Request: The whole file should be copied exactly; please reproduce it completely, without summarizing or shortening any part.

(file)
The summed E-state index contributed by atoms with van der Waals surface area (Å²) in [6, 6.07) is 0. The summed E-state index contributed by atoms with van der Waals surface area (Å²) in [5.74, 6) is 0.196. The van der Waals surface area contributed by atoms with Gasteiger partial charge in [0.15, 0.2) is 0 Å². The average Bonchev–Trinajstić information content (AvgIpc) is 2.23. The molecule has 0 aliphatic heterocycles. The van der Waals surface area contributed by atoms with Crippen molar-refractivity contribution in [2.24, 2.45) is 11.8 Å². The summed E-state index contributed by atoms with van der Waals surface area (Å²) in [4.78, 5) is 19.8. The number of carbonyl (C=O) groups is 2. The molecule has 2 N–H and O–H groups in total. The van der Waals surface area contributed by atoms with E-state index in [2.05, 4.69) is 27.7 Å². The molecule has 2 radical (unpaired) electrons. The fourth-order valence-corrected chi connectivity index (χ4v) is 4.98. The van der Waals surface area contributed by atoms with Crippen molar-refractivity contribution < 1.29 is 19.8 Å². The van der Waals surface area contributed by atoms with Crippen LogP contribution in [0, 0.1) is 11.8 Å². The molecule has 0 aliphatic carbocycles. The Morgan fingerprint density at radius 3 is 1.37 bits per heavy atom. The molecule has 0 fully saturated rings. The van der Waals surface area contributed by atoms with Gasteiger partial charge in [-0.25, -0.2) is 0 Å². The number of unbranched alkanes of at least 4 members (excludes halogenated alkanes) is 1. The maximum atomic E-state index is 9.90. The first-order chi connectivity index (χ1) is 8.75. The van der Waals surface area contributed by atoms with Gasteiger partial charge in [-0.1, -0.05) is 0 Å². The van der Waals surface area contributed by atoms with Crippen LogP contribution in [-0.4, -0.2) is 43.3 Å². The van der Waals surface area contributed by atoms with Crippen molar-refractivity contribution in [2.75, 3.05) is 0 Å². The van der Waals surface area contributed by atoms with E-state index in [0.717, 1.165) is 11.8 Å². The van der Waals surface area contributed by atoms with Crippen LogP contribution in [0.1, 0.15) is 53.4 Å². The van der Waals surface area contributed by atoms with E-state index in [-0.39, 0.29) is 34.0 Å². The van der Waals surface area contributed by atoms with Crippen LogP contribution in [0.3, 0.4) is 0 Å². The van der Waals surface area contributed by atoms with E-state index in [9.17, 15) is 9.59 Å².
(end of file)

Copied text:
The summed E-state index contributed by atoms with van der Waals surface area (Å²) in [6, 6.07) is 0. The summed E-state index contributed by atoms with van der Waals surface area (Å²) in [5.74, 6) is 0.196. The van der Waals surface area contributed by atoms with Gasteiger partial charge in [0.15, 0.2) is 0 Å². The average Bonchev–Trinajstić information content (AvgIpc) is 2.23. The molecule has 0 aliphatic heterocycles. The van der Waals surface area contributed by atoms with Crippen molar-refractivity contribution in [2.24, 2.45) is 11.8 Å². The summed E-state index contributed by atoms with van der Waals surface area (Å²) in [4.78, 5) is 19.8. The number of carbonyl (C=O) groups is 2. The molecule has 2 N–H and O–H groups in total. The van der Waals surface area contributed by atoms with E-state index in [2.05, 4.69) is 27.7 Å². The molecule has 2 radical (unpaired) electrons. The fourth-order valence-corrected chi connectivity index (χ4v) is 4.98. The van der Waals surface area contributed by atoms with Crippen molar-refractivity contribution < 1.29 is 19.8 Å². The van der Waals surface area contributed by atoms with Crippen LogP contribution in [0, 0.1) is 11.8 Å². The molecule has 0 aliphatic carbocycles. The Morgan fingerprint density at radius 3 is 1.37 bits per heavy atom. The molecule has 0 fully saturated rings. The van der Waals surface area contributed by atoms with Gasteiger partial charge in [-0.25, -0.2) is 0 Å². The number of unbranched alkanes of at least 4 members (excludes halogenated alkanes) is 1. The maximum atomic E-state index is 9.90. The first-order chi connectivity index (χ1) is 8.75. The van der Waals surface area contributed by atoms with Gasteiger partial charge in [-0.1, -0.05) is 0 Å². The van der Waals surface area contributed by atoms with Crippen LogP contribution in [-0.4, -0.2) is 43.3 Å². The van der Waals surface area contributed by atoms with Crippen molar-refractivity contribution in [2.75, 3.05) is 0 Å². The van der Waals surface area contributed by atoms with E-state index in [0.717, 1.165) is 11.8 Å². The van der Waals surface area contributed by atoms with Crippen LogP contribution in [0.1, 0.15) is 53.4 Å². The van der Waals surface area contributed by atoms with E-state index in [-0.39, 0.29) is 34.0 Å². The van der Waals surface area contributed by atoms with Crippen LogP contribution in [0.3, 0.4) is 0 Å². The van der Waals surface area contributed by atoms with E-state index in [9.17, 15) is 9.59 Å².